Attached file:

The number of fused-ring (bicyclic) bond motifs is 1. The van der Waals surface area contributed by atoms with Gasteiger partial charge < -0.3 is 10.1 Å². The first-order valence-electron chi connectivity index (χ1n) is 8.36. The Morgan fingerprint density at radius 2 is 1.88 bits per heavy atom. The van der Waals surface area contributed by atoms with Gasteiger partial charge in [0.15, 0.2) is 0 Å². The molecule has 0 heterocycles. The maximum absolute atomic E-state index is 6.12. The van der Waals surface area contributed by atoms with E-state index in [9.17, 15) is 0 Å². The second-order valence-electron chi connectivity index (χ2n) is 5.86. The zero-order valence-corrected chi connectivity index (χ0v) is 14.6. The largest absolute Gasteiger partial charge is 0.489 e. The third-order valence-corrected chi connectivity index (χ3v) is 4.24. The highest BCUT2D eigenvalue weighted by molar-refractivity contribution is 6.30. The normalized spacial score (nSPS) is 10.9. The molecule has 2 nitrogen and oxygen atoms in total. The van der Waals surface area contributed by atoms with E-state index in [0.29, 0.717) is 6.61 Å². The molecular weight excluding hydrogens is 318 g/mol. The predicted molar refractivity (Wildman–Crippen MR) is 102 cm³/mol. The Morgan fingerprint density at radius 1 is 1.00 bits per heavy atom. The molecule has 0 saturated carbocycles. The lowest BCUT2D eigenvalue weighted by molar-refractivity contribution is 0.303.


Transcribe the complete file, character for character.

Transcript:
The number of fused-ring (bicyclic) bond motifs is 1. The van der Waals surface area contributed by atoms with Gasteiger partial charge < -0.3 is 10.1 Å². The first-order valence-electron chi connectivity index (χ1n) is 8.36. The Morgan fingerprint density at radius 2 is 1.88 bits per heavy atom. The van der Waals surface area contributed by atoms with Gasteiger partial charge in [0.15, 0.2) is 0 Å². The molecule has 0 heterocycles. The maximum absolute atomic E-state index is 6.12. The van der Waals surface area contributed by atoms with E-state index in [9.17, 15) is 0 Å². The second-order valence-electron chi connectivity index (χ2n) is 5.86. The zero-order valence-corrected chi connectivity index (χ0v) is 14.6. The largest absolute Gasteiger partial charge is 0.489 e. The third-order valence-corrected chi connectivity index (χ3v) is 4.24. The highest BCUT2D eigenvalue weighted by molar-refractivity contribution is 6.30. The normalized spacial score (nSPS) is 10.9. The molecule has 2 nitrogen and oxygen atoms in total. The van der Waals surface area contributed by atoms with E-state index in [0.29, 0.717) is 6.61 Å². The molecular weight excluding hydrogens is 318 g/mol. The predicted molar refractivity (Wildman–Crippen MR) is 102 cm³/mol. The Morgan fingerprint density at radius 1 is 1.00 bits per heavy atom. The molecule has 0 saturated carbocycles. The lowest BCUT2D eigenvalue weighted by molar-refractivity contribution is 0.303.